Thomas Pinckney, Relator, vs. Nutty Boyz Entertainment Group, Inc., Respondent, Department of Employment and Economic Development, Respondent.

Annotate this Case
Download PDF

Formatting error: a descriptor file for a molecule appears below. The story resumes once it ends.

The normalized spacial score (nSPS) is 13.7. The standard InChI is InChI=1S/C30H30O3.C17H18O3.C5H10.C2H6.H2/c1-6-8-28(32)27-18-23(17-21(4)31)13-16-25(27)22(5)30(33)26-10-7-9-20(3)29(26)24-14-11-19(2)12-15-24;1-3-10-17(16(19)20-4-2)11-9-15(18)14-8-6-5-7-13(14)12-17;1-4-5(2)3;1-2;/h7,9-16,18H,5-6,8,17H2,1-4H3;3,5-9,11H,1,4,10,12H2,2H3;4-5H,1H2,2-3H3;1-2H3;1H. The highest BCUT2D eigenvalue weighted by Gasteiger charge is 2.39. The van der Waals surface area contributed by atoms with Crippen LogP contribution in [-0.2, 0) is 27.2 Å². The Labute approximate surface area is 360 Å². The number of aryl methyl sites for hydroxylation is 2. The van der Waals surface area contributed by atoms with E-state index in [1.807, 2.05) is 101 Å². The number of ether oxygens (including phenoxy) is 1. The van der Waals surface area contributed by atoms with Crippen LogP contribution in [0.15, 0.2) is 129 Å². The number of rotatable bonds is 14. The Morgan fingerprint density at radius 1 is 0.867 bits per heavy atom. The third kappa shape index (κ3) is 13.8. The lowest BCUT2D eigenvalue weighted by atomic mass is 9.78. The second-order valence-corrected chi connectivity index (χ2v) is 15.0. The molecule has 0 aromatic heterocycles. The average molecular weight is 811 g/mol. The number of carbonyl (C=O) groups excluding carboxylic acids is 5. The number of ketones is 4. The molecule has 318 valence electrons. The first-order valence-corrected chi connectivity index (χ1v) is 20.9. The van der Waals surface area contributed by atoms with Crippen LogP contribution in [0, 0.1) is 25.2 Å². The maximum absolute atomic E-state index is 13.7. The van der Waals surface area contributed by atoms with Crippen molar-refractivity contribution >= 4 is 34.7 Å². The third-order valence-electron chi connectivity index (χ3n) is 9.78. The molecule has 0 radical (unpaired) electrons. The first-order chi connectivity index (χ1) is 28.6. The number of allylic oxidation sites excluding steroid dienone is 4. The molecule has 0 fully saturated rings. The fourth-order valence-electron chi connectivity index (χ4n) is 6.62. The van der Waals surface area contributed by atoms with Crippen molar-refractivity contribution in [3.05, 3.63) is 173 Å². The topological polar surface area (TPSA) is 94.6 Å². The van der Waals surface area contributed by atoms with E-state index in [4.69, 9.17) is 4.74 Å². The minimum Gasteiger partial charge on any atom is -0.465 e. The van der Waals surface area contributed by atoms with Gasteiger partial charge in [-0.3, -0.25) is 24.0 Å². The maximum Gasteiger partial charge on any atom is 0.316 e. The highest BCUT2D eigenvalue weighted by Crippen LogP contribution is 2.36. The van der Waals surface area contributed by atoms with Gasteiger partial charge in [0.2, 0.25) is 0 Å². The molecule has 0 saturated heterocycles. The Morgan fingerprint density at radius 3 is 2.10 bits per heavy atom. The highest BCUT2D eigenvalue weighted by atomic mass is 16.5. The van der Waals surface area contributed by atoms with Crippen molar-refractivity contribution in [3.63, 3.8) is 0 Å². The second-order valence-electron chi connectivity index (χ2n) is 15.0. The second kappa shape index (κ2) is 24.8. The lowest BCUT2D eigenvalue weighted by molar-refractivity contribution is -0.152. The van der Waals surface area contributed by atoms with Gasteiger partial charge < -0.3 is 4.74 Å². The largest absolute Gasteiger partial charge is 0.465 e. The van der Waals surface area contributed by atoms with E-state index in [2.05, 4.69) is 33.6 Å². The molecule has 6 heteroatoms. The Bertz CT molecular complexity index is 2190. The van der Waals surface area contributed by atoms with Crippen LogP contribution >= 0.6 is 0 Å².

This opinion will be unpublished and may not be cited except as provided by Minn. Stat. § 480A.08, subd. 3 (2010). STATE OF MINNESOTA IN COURT OF APPEALS A10-1289 Thomas Pinckney, Relator, vs. Nutty Boyz Entertainment Group, Inc., Respondent, Department of Employment and Economic Development, Respondent. Filed April 19, 2011 Affirmed Minge, Judge Department of Employment and Economic Development File No. 24057362-3 Thomas Pinckney, West Lakeland, Minnesota (pro se relator) Nutty Boyz Entertainment Group, Inc., Brooklyn Center, Minnesota (respondent) Lee B. Nelson, Christina Altavilla, Department of Employment and Economic Development, St. Paul, Minnesota (for respondent department) Considered and decided by Minge, Presiding Judge; Larkin, Judge; and Crippen, Judge.* * Retired judge of the Minnesota Court of Appeals, serving by appointment pursuant to Minn. Const. art. VI, § 10. UNPUBLISHED OPINION MINGE, Judge Relator Thomas Pinckney challenges the findings of an unemployment law judge (ULJ) that he was fired for employee misconduct and therefore not eligible for unemployment benefits. Pinckney also argues that the ULJ should have held an additional evidentiary hearing to consider new evidence. Because there was substantial evidence to support the ULJ s determination and the ULJ did not abuse her discretion in denying an additional evidentiary hearing, we affirm. FACTS Pinckney worked for respondent Nutty Boyz Entertainment Group, Inc., a recording studio, as a staff engineer from 2005 until November 2009, when Nutty Boyz terminated his employment. Pinckney filed for unemployment benefits with respondent Minnesota Department of Employment and Economic Development (DEED). DEED staff determined that he was eligible for benefits. Nutty Boyz appealed Pinckney s eligibility and a ULJ conducted a de novo hearing. The ULJ found that Pinckney was discharged for employment misconduct and ineligible for benefits. Pinckney requested reconsideration, and the ULJ affirmed her decision. Pinckney then filed a certiorari appeal with this court. DECISION I. The first issue is whether the ULJ s findings of fact are adequately supported by the record. This court may affirm, reverse and remand, or modify the decision of a ULJ 2 if the substantial rights of the petitioner may have been prejudiced because the findings, inferences, conclusion, or decision are affected by an error of law or unsupported by substantial evidence in the record. Minn. Stat. § 268.105, subd. 7(d)(4)-(5) (2010). Whether the employee committed a certain act is a question of fact. Skarhus v. Davanni s Inc., 721 N.W.2d 340, 344 (Minn. App. 2006). We review a ULJ s findings of fact in the light most favorable to the decision and give deference to the ULJ s credibility determinations. Peterson v. Nw. Airlines Inc., 753 N.W.2d 771, 774 (Minn. App. 2008), review denied (Minn. Oct. 1, 2008). This court will affirm the ULJ s credibility determinations if [t]he ULJ s findings are supported by substantial evidence and provide the statutorily required reason for her credibility determination. Ywswf v. Teleplan Wireless Servs., Inc., 726 N.W.2d 525, 533 (Minn. App. 2007); see also Minn. Stat. § 268.105, subd. 1(c) (2010). Whether particular actions of an employee constitutes employment misconduct is a question of law, which we review de novo. Skarhus, 721 N.W.2d at 344. Employee misconduct is defined as intentional, negligent, or indifferent conduct, on the job or off the job that displays clearly: (1) a serious violation of the standards of behavior the employer has the right to reasonably expect of the employee; or (2) a substantial lack of concern for the employment. Minn. Stat. § 268.095, subd. 6(a) (2010). The record of the hearing indicates that Pinckney was responsible for operating and maintaining the recording equipment, scheduling recording times with clients, and generally keeping the studio clean. He was a salaried employee and, except for vacation time, he was expected to be available as needed. Nutty Boyz asserted that Pinckney 3 defamed the recording studio and its owner, turned away potential customers, did not return customer phone calls, was absent from work without taking vacation and notifying management, used the equipment to record his own music, and damaged music files. Pinckney denied these claims and explained events differently. The ULJ evaluated the conflicting evidence and found the testimony of Nutty Boyz s witnesses more credible. As a result, the ULJ found that Pinckney was discharged for (1) making negative remarks about Nutty Boyz and its owner; (2) threatening to damage the studio; and (3) requesting and receiving payment for days when he was absent from the studio, was not taking vacation, and was not working on Nutty Boyz business. The ULJ determined that these actions constituted employee misconduct. Pinckney argues that the ULJ inappropriately asked leading questions throughout the proceedings. The ULJ is required to ensure that relevant facts are clearly and fully developed. Minn. Stat. § 268.105, subd. 1(b) (Supp. 2009). Here the ULJ asked clarifying questions and rephrased some answers to make certain that she understood what was going on. In reviewing the record, we conclude that the ULJ did not inappropriately lead the witnesses to make statements outside their direct testimony. Pinckney also claims that the witnesses lied and that their testimony was based on hearsay. A ULJ may receive any evidence that possesses probative value, including hearsay, if it is the type of evidence on which reasonable, prudent persons are accustomed to rely in the conduct of their serious affairs. Minn. R. 3310.2922 (2009). We note that much of Pinckney s testimony was repetitive and simply denied the accusations against 4 him. As a result, the ULJ had to make credibility determinations to which we defer. See Peterson, 753 N.W.2d at 774. We also note that Pinckney admitted being out of town and absent from the studio on three occasions, did not request time off for at least one of those trips, and admitted they were not business-related. We conclude that there is substantial evidence in the record to support the ULJ s findings. We further conclude that the ULJ did not err in determining that Pinckney s actions constituted employment misconduct. Repeatedly making negative remarks about the studio and its owner, threatening to damage the studio if let go, and taking compensation when not working nor taking paid vacation are actions that clearly display a serious violation of the standards of behavior that the studio had the right to reasonably expect of Pinckney. II. The second issue is whether the ULJ abused her discretion in upholding her initial decision and declining to schedule an additional hearing to consider new evidence. In deciding a request for reconsideration, the ULJ cannot consider evidence not submitted at the prior hearing but must hold an additional evidentiary hearing to receive new evidence if it would likely change the outcome of the decision and there was good cause for not having previously submitted that evidence. Minn. Stat. § 268.105, subd. 2(c) (2010). We defer to the ULJ s decision not to hold an additional evidentiary hearing and will not disturb it absent an abuse of discretion. Skarhus, 721 N.W.2d at 345. Pinckney provided no reason for failing to provide his new evidence at the initial hearing. He was informed of the claims being made by Nutty Boyz prior to the initial 5 hearing date. Because Pinckney was apparently unaware of the initial hearing and needed more time to prepare, the hearing was rescheduled. Given the considerable time available to Pinckney to prepare for that rescheduled initial hearing and Pinckney s failure to provide a good reason for not producing the new evidence at that hearing, we conclude that the ULJ did not abuse her discretion in denying the relief requested. III. Pinckney also makes several arguments not related to this appeal. He argues that the president and chief operating officer of Nutty Boyz engaged in the unauthorized practice of law and improper attorney conduct. As it is unrelated to the issue of termination, we decline to address the issue. Pinckney also argues at length that he did not improperly remove equipment from the recording studio, did not use the studio to further his own music career, and did not damage files and the facility s capabilities with the intent to disrupt its business. None of these arguments were a basis for the ULJ s findings and do not affect the result of the proceeding. Affirmed. Dated: 6